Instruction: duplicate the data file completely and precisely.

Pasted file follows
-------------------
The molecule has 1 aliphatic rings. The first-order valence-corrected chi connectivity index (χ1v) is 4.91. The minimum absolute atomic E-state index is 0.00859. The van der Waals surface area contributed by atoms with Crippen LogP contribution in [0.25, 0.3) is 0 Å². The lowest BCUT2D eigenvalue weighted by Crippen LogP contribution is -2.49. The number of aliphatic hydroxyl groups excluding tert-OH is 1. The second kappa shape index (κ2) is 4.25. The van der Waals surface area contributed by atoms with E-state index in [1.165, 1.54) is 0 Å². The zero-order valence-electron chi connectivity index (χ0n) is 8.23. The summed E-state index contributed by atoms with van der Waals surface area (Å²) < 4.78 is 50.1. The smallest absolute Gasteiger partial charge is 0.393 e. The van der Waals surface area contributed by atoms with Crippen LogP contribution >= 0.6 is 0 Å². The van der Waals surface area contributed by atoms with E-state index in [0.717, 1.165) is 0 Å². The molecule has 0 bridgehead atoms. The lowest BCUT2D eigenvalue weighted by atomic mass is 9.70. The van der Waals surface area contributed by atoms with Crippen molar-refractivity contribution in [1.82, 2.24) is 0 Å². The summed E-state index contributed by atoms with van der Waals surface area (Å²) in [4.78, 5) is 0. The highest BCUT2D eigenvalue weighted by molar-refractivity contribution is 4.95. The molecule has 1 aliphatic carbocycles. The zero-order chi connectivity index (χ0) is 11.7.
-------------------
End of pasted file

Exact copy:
The molecule has 1 aliphatic rings. The first-order valence-corrected chi connectivity index (χ1v) is 4.91. The minimum absolute atomic E-state index is 0.00859. The van der Waals surface area contributed by atoms with Crippen LogP contribution in [0.25, 0.3) is 0 Å². The lowest BCUT2D eigenvalue weighted by Crippen LogP contribution is -2.49. The number of aliphatic hydroxyl groups excluding tert-OH is 1. The second kappa shape index (κ2) is 4.25. The van der Waals surface area contributed by atoms with E-state index in [1.165, 1.54) is 0 Å². The zero-order valence-electron chi connectivity index (χ0n) is 8.23. The summed E-state index contributed by atoms with van der Waals surface area (Å²) < 4.78 is 50.1. The smallest absolute Gasteiger partial charge is 0.393 e. The van der Waals surface area contributed by atoms with Crippen LogP contribution >= 0.6 is 0 Å². The van der Waals surface area contributed by atoms with E-state index in [0.717, 1.165) is 0 Å². The molecule has 0 bridgehead atoms. The lowest BCUT2D eigenvalue weighted by atomic mass is 9.70. The van der Waals surface area contributed by atoms with Crippen molar-refractivity contribution in [1.82, 2.24) is 0 Å². The summed E-state index contributed by atoms with van der Waals surface area (Å²) in [4.78, 5) is 0. The highest BCUT2D eigenvalue weighted by molar-refractivity contribution is 4.95. The molecule has 1 aliphatic carbocycles. The zero-order chi connectivity index (χ0) is 11.7.